Emirates Airlines is going on a hiring spree as travel restrictions ease and passenger demand bounces back. The Dubai-based airline now says it will need at least 6,000 additional pilots, cabin crew, engineers and ground staff over the next six months alone in order to serve pent up demand.
“Our requirement for 6,000 additional operational staff signifies the quick recovery Dubai’s economy is witnessing and will lead to opportunities and other positive developments across various other businesses, including those in the Consumer, travel and tourism sectors,” commented the airline’s chairman and chief executive Sheikh Ahmed bin Saeed Al Maktoum.
The Sheikh noted that Emirates has long been a barometer of Dubai’s economy. When Emirates was slashing its workforce at the height of the pandemic, Dubai witnessed its steepest population decline in history and a real estate crash hit the region hard.
In September, Emirates embarked on a mission to recruit 3,000 cabin crew and 500 ground service employees. The airline now says it needs an additional 700 ground staff, 600 pilots and 1,200 skilled technical staff.
According to aircraft manufacturer Boeing, airlines in the Middle East will require as many as 200,000 additional employees over the next two decades. Airlines could hire as many as 54,000 pilots and 91,000 cabin crew through 2040 if Boeing’s predictions are correct.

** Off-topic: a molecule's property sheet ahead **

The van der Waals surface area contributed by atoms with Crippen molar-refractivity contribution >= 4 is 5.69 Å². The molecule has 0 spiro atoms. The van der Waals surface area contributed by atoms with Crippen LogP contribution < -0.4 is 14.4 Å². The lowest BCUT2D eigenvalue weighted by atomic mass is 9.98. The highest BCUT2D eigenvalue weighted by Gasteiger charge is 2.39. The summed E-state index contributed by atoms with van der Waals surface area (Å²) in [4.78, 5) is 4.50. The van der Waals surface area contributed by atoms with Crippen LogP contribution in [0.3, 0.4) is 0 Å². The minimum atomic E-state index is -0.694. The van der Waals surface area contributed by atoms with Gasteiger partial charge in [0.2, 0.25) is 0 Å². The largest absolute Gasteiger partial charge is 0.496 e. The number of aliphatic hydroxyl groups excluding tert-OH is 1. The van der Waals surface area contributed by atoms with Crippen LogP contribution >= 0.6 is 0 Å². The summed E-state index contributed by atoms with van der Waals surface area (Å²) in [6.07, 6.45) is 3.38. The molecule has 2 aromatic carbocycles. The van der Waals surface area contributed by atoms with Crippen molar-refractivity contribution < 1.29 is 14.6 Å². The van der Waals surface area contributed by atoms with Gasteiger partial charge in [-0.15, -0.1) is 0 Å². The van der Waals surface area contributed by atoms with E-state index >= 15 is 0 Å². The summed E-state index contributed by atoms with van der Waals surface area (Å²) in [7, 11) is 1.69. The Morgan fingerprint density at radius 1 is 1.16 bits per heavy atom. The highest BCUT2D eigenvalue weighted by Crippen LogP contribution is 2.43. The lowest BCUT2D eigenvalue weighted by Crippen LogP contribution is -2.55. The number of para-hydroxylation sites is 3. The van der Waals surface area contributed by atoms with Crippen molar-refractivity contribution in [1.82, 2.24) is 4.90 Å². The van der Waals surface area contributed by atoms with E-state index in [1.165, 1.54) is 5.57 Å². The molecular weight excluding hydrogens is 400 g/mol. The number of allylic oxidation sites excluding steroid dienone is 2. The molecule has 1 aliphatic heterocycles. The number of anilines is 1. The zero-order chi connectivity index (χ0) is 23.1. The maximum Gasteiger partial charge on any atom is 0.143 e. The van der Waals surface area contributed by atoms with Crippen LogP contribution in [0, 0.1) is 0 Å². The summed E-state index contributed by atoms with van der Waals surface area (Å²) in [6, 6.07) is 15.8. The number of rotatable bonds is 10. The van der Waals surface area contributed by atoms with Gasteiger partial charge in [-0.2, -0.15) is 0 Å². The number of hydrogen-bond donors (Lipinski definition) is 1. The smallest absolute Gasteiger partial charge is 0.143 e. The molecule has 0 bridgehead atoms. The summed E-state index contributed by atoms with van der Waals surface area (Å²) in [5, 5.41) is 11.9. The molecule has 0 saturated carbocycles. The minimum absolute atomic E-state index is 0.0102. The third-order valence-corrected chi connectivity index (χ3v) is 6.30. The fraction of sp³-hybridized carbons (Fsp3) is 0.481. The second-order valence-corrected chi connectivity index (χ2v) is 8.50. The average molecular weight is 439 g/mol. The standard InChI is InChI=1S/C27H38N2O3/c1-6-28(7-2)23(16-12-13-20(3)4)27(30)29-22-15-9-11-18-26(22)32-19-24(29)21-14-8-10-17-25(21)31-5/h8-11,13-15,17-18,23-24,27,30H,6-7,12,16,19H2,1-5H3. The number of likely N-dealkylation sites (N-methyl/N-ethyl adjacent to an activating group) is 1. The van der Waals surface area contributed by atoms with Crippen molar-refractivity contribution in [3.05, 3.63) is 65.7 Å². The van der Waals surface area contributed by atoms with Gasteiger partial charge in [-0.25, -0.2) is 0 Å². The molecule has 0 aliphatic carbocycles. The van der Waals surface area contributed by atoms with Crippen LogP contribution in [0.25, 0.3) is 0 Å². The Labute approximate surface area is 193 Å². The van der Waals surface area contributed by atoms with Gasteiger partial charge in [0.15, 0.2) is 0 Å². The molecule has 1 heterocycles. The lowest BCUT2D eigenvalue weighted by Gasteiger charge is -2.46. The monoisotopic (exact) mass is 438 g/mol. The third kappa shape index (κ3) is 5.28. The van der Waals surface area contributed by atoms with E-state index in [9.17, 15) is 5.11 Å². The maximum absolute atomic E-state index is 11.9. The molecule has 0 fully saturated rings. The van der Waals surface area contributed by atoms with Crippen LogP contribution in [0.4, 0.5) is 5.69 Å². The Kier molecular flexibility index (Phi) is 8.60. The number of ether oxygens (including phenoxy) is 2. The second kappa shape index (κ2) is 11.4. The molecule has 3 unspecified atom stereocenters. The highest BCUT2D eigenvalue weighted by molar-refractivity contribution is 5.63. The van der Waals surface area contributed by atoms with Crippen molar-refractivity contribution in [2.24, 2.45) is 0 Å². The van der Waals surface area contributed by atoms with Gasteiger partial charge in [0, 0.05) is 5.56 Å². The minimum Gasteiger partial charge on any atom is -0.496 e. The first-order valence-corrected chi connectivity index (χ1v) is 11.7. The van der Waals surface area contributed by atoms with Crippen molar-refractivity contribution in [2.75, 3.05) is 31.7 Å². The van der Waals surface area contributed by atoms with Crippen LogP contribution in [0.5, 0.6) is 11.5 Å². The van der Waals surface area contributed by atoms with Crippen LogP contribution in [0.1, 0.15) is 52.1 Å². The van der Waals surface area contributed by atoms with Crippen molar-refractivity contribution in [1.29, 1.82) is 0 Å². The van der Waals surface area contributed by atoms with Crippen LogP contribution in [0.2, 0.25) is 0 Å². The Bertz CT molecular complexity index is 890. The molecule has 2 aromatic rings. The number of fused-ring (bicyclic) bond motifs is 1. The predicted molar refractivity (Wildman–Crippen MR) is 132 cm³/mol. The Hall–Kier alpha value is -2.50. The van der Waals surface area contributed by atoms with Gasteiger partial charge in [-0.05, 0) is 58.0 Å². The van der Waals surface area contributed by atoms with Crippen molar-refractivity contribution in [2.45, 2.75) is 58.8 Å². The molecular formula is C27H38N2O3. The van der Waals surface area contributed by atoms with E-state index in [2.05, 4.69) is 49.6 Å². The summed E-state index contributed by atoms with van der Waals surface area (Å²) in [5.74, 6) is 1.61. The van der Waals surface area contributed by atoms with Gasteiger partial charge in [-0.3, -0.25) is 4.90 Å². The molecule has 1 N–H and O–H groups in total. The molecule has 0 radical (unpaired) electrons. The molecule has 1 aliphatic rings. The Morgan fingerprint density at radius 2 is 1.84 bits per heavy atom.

Emirates is now serving 90 per cent of its pre-pandemic route network and Sheikh Al Maktoum believes the airline will be back at 2019 capacity levels by mid-2022.
The airline said on Monday that its entire Boeing 777 fleet was now in active service, while it hopes to increase the number of destinations served by its Airbus A380 superjumbo to 27 by the end of November.
Mateusz Maszczynski honed his skills as an international flight attendant at the most prominent airline in the Middle East and has been flying throughout the COVID-19 pandemic for a well-known European airline. Matt is passionate about the aviation industry and has become an expert in passenger experience and human-centric stories. Always keeping an ear close to the ground, Matt's industry insights, analysis and news coverage is frequently relied upon by some of the biggest names in journalism.